Emerald didn’t report a great September 30 quarter. However, there are some mitigating factors. I’ll discuss those results and the factors below.
Before digging into the numbers, let’s focus on issues of strategy and tactics. Emerald’s previous CEO was resigned about a year ago. It happened suddenly and, to the outside world at least, unexpectedly. I wondered why but never was able to find out.
Now, I might have a glimmer. Sally Shankland has been President and CEO since June 2019. She used a presentation during the conference call to describe her actions since becoming CEO and the company’s new strategy. If you go to this link, scroll down a bit, and on the right, under “Third Quarter 2019 Earnings Call” click on “Earnings Presentation” you can see it for yourself. I recommend reviewing the slides.
If you do that, you’ll notice three major things.
First, there is what the presentation described as a “New Management Team.” Everybody isn’t new, but there are at least three senior executive hires since Ms. Shankland came on board.
Second, take a look at the strength/weaknesses slide from the presentation below. There is more detail on each point in the presentation.
I can’t speak to the B to B trade show market outside of the active outdoor industry, but certainly the at least temporary cancellation of Interbike, the decision to consolidate two OR shows into the single end of January show in Denver with the Snow Show and what I see as the general industry desire to spend less money on trade shows suggest the first strength can be questioned in our industry.
I have no idea as to the dedication and passion of the employees. However, my experience in turnarounds (of which Emerald is surely one) makes me certain, given the weaknesses slide (more on that in a minute), that the employees must be happy and relieved to have new leaders acknowledging and addressing the weaknesses that I guarantee the employees all knew about.
Those weaknesses on the right side of the slide are, I agree, fixable. But as a group they are pretty staggering. The list runs the gamut of operations. Maybe 10 years ago when trade shows were “had to go to” events and when Emerald wasn’t a public company you could get away with this. But not now and I’m glad to see them getting on with it.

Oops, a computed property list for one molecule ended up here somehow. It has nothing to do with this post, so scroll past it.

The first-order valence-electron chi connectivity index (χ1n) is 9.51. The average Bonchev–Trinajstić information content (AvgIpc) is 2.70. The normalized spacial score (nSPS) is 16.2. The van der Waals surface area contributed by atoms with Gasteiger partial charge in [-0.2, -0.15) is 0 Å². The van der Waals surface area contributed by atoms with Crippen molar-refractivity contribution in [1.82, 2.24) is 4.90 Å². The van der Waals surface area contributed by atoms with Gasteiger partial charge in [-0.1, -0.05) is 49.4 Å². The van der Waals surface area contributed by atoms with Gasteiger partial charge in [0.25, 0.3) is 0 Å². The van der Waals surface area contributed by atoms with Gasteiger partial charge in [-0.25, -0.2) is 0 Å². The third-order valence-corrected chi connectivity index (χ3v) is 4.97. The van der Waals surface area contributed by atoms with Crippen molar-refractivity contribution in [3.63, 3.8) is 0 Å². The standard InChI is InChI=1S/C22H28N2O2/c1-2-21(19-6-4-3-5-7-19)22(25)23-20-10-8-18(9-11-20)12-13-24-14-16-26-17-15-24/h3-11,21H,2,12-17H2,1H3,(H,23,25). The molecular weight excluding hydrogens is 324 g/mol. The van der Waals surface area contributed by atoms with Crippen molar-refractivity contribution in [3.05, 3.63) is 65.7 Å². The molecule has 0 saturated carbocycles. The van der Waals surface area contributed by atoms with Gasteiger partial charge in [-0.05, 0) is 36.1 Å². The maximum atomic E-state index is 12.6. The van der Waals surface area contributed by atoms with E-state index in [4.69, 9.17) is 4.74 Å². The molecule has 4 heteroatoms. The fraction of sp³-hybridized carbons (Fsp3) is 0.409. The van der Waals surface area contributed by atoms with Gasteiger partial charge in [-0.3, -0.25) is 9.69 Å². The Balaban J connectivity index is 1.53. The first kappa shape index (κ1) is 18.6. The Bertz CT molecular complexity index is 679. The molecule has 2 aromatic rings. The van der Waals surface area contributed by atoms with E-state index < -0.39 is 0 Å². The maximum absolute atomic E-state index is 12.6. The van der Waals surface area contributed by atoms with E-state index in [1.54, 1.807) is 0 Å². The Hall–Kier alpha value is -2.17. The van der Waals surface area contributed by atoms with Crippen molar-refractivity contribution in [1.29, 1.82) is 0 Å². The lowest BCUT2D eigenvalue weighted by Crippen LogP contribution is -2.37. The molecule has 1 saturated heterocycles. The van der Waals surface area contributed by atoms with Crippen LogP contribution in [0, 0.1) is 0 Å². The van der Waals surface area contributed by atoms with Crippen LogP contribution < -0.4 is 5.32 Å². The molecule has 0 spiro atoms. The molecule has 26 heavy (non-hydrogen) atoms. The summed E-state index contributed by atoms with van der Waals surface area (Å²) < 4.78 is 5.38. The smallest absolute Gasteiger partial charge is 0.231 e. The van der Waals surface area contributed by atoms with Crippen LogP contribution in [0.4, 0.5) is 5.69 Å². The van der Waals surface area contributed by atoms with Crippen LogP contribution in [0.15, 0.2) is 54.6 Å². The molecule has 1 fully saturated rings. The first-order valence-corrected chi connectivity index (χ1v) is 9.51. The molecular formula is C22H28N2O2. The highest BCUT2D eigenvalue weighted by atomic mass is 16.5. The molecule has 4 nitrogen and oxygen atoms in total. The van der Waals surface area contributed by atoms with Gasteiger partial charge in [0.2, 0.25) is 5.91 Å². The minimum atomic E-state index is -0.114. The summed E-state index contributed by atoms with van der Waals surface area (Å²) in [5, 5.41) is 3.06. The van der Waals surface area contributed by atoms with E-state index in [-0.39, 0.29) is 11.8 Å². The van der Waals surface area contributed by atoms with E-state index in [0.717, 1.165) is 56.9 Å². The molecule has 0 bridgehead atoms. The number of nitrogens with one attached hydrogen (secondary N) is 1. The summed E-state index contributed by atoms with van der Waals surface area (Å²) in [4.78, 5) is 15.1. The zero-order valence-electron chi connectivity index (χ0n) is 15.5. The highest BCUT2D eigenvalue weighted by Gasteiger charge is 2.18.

One of the outcomes of addressing these issues is the introduction of value pricing. As COO Brian Field puts it, “…this is research and analysis of live event pricing and promotion based on customers’ perceived values of available locations and packages.” They’ve already begun the value pricing process at six shows including OR and Surf Expo. They believe it can increase show revenue by four to eight percent.
For value pricing to work, the shows have to provide clear value. They are working to use what they describe as their “unlinked and underutilized” customer information. The idea is that “Bringing these types of data together allows for refinement in messaging, segmentation strategy and customer insights,” says COO Fields.
First, they have to identify the data. Then they have to develop the best ways to sort and access it. Then they have to look for insights. But booth revenues are two thirds of total revenue. CEO Shankland says she could “…see us in a place where our booth revenue is 50% of our total revenue. And the other half comes from conferences, from education, from sponsorships, from content marketing, from a whole list of things that we can be doing given the fact that we have a digital presence that we’re not offering today.”
Well, the digital presence not being offered is a little scary. But the real challenge is to take the insights they develop from their (long overdue) data mining and create value customers will pay for when the trend in our industry trade shows is to pay less.
The third thing I noticed, in both the presentation and the conference call, is what’s summarized in the last strength as “Opportunities to supplement organic growth with tuck-in M&A.” CEO Shankland puts it this way. “…we plan to continue to pursue M&A opportunities that make sense for us, which means where they meaningfully strengthen the existing business that we already own or where we bring considerable value to the acquisition that dramatically enhances the acquisitions growth trajectory. We will apply an even higher level of discipline and rigor to this process than we have in the past.”